My New Year’s wish is for an effective sunscreenBMJ 2014; 349 doi: https://doi.org/10.1136/bmj.g7729 (Published 19 December 2014) Cite this as: BMJ 2014;349:g7729
- Douglas Kamerow, senior scholar, Robert Graham Center for policy studies in primary care, and associate editor, The BMJ
And now for something completely different: sunscreens and health policy. The United States, bastion of high technology, may in the next year or two finally catch up to the rest of the world in the availability of effective sunscreen preparations. In a rare show of bipartisanship between Republicans and Democrats and of cooperation between Congress and the White House, Congress passed and the president has now signed into law the Sunscreen Innovation Act.
A little background. The sun’s ultraviolet rays are of two major types, both deleterious to human skin and health. UVB rays cause burning and contribute to cancer risk, and UVA rays, penetrating more deeply, cause skin aging and also increase cancer risk. SPF, the skin protective factor number that we’ve all come to love and search for on our sunscreen’s label, measures only the sunscreen’s effectiveness in blocking UVB rays. Thus, it does not tell the whole story.
Regulators have been late in appreciating the importance of UVA rays in causing pathology. The Food and Drug Administration, which has jurisdiction over such things in the US, came out with new regulations only in 2011. At that time the FDA mandated several important changes, barring inaccurate terms such as “waterproof” and “sun block” from sunscreen labels. They also introduced and defined a new label term, “broad spectrum,” which for the first time acknowledged the importance of ingredients that block UVA rays. Only products meeting FDA standards for blocking both UVA and UVB could be so labelled.1
So far, so good. But very few UVA blocking chemicals have been approved by the FDA. Those in use, such as oxybenzone and avobenzone, may not block all wavelengths of UVA rays. Manufacturers have submitted other, newer UVA blockers to the FDA, but no new sunscreen ingredients have been approved since 1999.2 Despite years of carping by interested parties, nothing has happened.
Hopes were raised in 2002, when the FDA introduced a new process to shorten approval time for over the counter drugs that have been available elsewhere previously for at least five years. It allowed manufacturers to use data on safety and effectiveness from similar countries. This so called time and extent application (TEA) process was supposed to allow the FDA to approve new ingredients within 3-6 months. Nothing has happened, though, and despite the TEA process at least eight ingredients are currently waiting for an FDA decision.2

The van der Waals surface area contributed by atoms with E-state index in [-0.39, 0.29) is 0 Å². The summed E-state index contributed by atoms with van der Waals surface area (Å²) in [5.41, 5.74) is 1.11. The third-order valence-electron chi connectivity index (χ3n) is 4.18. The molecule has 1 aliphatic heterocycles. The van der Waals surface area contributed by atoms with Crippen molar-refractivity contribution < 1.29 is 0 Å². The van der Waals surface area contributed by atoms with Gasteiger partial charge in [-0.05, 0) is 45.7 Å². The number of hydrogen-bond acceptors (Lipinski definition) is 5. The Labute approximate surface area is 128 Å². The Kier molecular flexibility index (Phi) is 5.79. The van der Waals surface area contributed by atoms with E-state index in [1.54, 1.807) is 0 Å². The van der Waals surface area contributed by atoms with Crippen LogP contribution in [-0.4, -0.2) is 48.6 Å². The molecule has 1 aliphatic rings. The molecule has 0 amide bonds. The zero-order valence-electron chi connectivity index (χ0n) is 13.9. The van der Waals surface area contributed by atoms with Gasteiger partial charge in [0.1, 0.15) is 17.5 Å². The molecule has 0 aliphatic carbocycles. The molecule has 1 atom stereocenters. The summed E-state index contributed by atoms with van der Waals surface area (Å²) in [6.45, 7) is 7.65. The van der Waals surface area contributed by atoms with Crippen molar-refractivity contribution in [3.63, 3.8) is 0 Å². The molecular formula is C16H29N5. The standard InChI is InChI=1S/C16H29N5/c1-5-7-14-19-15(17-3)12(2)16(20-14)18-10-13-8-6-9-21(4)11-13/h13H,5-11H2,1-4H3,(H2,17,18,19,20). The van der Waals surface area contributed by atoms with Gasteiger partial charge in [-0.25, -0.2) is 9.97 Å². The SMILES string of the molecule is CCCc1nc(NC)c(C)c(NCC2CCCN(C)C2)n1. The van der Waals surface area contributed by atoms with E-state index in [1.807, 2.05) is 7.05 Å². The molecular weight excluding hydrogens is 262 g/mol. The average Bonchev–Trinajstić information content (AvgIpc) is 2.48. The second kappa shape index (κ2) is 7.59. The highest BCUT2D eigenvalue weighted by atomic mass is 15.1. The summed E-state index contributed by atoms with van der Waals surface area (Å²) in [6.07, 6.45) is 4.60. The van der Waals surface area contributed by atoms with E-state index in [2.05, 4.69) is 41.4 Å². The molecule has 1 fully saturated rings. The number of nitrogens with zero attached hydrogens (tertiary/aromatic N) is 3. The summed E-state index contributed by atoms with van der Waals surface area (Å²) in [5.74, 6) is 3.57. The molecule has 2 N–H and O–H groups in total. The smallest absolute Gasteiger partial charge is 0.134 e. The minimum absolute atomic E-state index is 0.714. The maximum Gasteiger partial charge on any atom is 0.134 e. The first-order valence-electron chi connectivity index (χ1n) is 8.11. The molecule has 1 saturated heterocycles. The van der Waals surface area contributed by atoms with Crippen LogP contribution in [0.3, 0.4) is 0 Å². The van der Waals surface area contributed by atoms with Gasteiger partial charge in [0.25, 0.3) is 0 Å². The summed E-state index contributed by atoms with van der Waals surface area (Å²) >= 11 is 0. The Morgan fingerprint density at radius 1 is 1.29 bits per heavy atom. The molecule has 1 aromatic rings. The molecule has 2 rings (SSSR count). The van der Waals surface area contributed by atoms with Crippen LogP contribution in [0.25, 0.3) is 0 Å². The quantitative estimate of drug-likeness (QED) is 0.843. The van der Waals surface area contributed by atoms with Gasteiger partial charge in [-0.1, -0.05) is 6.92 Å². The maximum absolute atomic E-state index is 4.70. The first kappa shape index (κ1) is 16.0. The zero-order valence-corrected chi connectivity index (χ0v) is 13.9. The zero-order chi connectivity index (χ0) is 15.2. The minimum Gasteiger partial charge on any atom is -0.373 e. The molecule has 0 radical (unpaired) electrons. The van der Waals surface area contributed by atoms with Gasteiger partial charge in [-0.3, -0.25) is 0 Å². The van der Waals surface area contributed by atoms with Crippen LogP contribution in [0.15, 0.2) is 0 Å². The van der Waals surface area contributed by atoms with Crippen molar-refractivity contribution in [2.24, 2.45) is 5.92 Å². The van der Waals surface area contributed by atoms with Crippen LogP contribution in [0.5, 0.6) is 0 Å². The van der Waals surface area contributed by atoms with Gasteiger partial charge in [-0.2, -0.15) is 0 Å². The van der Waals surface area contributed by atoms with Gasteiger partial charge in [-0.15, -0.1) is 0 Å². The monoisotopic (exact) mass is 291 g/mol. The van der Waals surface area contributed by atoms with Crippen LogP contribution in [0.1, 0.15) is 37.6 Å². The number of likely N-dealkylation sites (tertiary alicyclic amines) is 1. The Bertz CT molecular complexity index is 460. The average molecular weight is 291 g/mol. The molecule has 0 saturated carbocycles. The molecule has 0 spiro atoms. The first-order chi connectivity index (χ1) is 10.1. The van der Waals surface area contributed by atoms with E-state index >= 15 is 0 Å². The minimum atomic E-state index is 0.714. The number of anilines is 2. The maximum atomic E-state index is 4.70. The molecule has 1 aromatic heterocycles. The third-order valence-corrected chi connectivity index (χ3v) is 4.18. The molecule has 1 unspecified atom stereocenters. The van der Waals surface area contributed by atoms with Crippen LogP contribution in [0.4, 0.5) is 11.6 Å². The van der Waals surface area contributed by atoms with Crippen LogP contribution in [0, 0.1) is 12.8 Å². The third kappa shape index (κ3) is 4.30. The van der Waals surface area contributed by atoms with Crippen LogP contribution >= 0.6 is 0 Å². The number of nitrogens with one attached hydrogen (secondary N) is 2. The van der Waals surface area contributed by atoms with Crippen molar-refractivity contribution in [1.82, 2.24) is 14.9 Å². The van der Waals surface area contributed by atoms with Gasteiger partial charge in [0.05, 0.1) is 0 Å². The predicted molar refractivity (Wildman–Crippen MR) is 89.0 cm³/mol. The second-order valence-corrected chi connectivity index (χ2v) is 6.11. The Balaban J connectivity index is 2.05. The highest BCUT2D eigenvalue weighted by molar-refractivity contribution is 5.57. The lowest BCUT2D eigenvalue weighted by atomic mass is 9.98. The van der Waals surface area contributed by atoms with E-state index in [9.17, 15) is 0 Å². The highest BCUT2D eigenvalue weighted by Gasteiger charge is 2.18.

One of the newer UVA blockers, for example, is ecamsule, which is widely available in European sunscreen products. L’Oreal applied for and received FDA approval for a few preparations that include ecamsule, but they were approved under new drug approval rules as complete formulations only. As a result, ecamsule cannot be used in other products, by L’Oreal or anyone else. The few ecamsule containing products that have been approved in the US cost 3-5 times as much as other sunscreens.
So Americans have needed to go abroad to get affordable, effective sunscreens. New preparations with better UVA blocking ingredients are widely available throughout Europe, the Caribbean, and Australia.3 In a recent review, the independent product evaluation company Consumer Reports was able to find only seven US products that did well enough against both UVA and UVB rays to be recommended.4
Since this is Washington, DC, frustration with the FDA’s lack of activity finally led to the creation in 2013 of a lobbying group, the Public Access to Sunscreens Coalition. With membership including various cancer support groups, dermatologists, and (of course) the major sunscreen and chemical manufacturers, they set about to “establish a regulatory pathway for timely pre-market review of new, safe, and effective sunscreen ingredients.”5 They crafted and lobbied for passage of a new law, applying only to sunscreens, that would set specific deadlines for prompt review by the FDA of these chemicals, the Sunscreen Innovation Act.6
The law creates an approval schedule specifically for sunscreen ingredients used in over the counter preparations. The FDA must render a decision on the eight pending sunscreen ingredient applications according to a new, expedited timeline, with some decisions expected in as soon as six months. New applications must be evaluated within 10 months.
The bill recently passed both houses of Congress and, amazingly, was quietly signed into law by President Barack Obama on 26 November. There were no formal announcements and no signing ceremony, as he effectively over-ruled his own FDA. Maybe by next summer, but surely by summer 2016, we should have some affordable, highly effective sunscreens when we head for the beach or pool.
A small victory to end a dreary year on a sunny note.
Cite this as: BMJ 2014;349:g7729
Competing interests: see www.bmj.com/about-bmj/editorial-staff/douglas-kamerow.
Provenance and peer review: Commissioned; not externally peer reviewed.